I am not sure how effective Wiener's words will be. The labor as she puts it to me is overwhelming and depressing nearly thirty years post ADA. Yet, the sort of hatred spewed by members of Theta Tau's are something people with a disability deal with on a daily basis. I know this to be true because  Syracuse students sought me out on a regular basis. They told me of university wide failures to provide the most basic accommodations. Stories of harassment abounded. I too was harassed on campus and on the streets of Syracuse. When I walked to the bus stop my last year in the city it was not uncommon to be called a "retard" by strangers and mocked.

Who is to blame for the scandal? Not the many fine people I know who still work at Syracuse University.  Today Stephen Kuusisto wrote that the Theta Tau videos were a "wake up call". Here Kuusisto is being polite in the extreme.

This morning walking my guide dog I thought “maybe a more representative motto for the university should be “Buildings Over People” as opposed to our current motto “knowledge crowns those who seek her”?” We’re great at putting up buildings that show us in the best light. We have “Ernie Davis Hall” but guess what? Ernie Davis’s developmentally disabled son was rejected from SU. We have a multi-million dollar Institute for Veterans and Military Families going up on the site of the former Disability Studies Program’s building. We dispersed the disability faculty across campus without a place to meet. Meanwhile veteran-students have related to me their disappointment at SU, remarking that the campus is an unwelcoming place. This is what I think is most central to our dilemma and which only the Board of Trustees can address: SU is not and I repeat “not” a welcoming institution for veterans, the disabled, people of color, LGBTQ students and staff, foreign students, women, it’s a long list. Link:

The list is indeed long and I would add depressing. Syracuse is a grim decaying city in the grips of poverty and despair. As the city crumbles, Syracuse University builds beautiful building for beautiful people. Cripples need not apply. People of color need not apply. LGBTQ students need not apply. Any person who is in some way different is not welcome and their presence will begrudgingly be tolerated publicly. But behind closed doors at a university that severely struggles with transparency
a radically different narrative emerges. That narrative is dark and ugly. We caught a glimpse of it in the Theta Tau videos. Back to Kuusisto:

Buildings over people is the proper latinate maxim for us. I believe the Trustees bear more than a little responsibility for this situation. So keen are they to cut budgets and put the university on a strict business model management system they’ve forgotten that the buildings don’t mean a thing if the people feel disparaged, maligned, under served, ignored, and of little value.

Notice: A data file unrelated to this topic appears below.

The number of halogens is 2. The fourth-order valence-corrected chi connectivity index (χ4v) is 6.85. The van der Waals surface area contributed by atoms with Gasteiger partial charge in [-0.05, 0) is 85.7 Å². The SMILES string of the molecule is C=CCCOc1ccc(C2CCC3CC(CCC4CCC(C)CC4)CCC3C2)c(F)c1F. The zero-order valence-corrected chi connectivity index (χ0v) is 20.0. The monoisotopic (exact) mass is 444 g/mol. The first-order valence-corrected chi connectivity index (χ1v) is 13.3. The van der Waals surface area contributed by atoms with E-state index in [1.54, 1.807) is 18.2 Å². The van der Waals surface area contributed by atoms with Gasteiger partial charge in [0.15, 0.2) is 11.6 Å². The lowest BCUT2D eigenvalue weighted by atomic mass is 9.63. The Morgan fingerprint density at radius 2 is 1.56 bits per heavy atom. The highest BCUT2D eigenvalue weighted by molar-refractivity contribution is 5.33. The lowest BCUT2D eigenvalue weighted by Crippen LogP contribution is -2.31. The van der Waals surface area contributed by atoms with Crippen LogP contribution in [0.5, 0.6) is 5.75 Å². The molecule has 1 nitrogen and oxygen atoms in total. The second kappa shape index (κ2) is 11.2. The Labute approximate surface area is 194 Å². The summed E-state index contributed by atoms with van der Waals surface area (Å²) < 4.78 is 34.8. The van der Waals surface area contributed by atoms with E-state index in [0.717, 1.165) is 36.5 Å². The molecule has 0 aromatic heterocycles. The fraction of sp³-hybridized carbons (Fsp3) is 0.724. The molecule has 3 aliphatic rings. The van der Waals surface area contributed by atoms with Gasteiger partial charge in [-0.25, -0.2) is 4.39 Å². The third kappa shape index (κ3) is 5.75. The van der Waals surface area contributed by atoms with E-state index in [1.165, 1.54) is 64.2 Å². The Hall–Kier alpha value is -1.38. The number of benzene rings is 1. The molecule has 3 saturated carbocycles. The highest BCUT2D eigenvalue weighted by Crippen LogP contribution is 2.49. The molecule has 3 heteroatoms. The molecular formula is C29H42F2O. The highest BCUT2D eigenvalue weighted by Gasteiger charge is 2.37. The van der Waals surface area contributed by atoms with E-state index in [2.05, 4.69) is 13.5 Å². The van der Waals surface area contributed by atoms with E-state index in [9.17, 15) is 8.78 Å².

I’m a disability rights activist among other things and I’ve been asked by students and faculty to weigh in on what’s going on here and I’m trying hard to be measured. Syracuse is a good university with lots of great people. We must reaffirm what’s good here and resist what’s deleterious about our community. We need to do this with brave leadership and a true commitment to change. Buildings and heated sidewalks and underfunded resources in community services and academic programs won’t cut it.
I agree with Kuusisto--Syracuse is a first class educational institution. Many fine people work hard to make the campus a welcoming environment. When I think of Syracuse University I think of people like Diane Wiener, Stephen Kuusisto, Michael Schwartz and others who tirelessly champion the rights of marginalized people. But I also bemoan the way universities are now run. A university is not a for profit enterprise and should not be operated like a business where the bottom line reigns supreme. People like Bruce Harreld have no place running the University of Iowa. Many such businessmen run universities these days much to our detriment. So like Kuusisto, I think the Board of Trustees and the Chancellor bear a great deal of responsibility here. The Theta Tau videos did not emerge from a social vacuum. Campus wide hostility toward marginalized people is a real problem and all the lovely photographs of campus are not going to change that fact. Leadership is required and it is past time for faculty to assert themselves. They are, after all, the people charged with educating the members of Theta Tau. Who knows, perhaps one of the men in the fraternity was in my classroom--a thought that makes me shudder.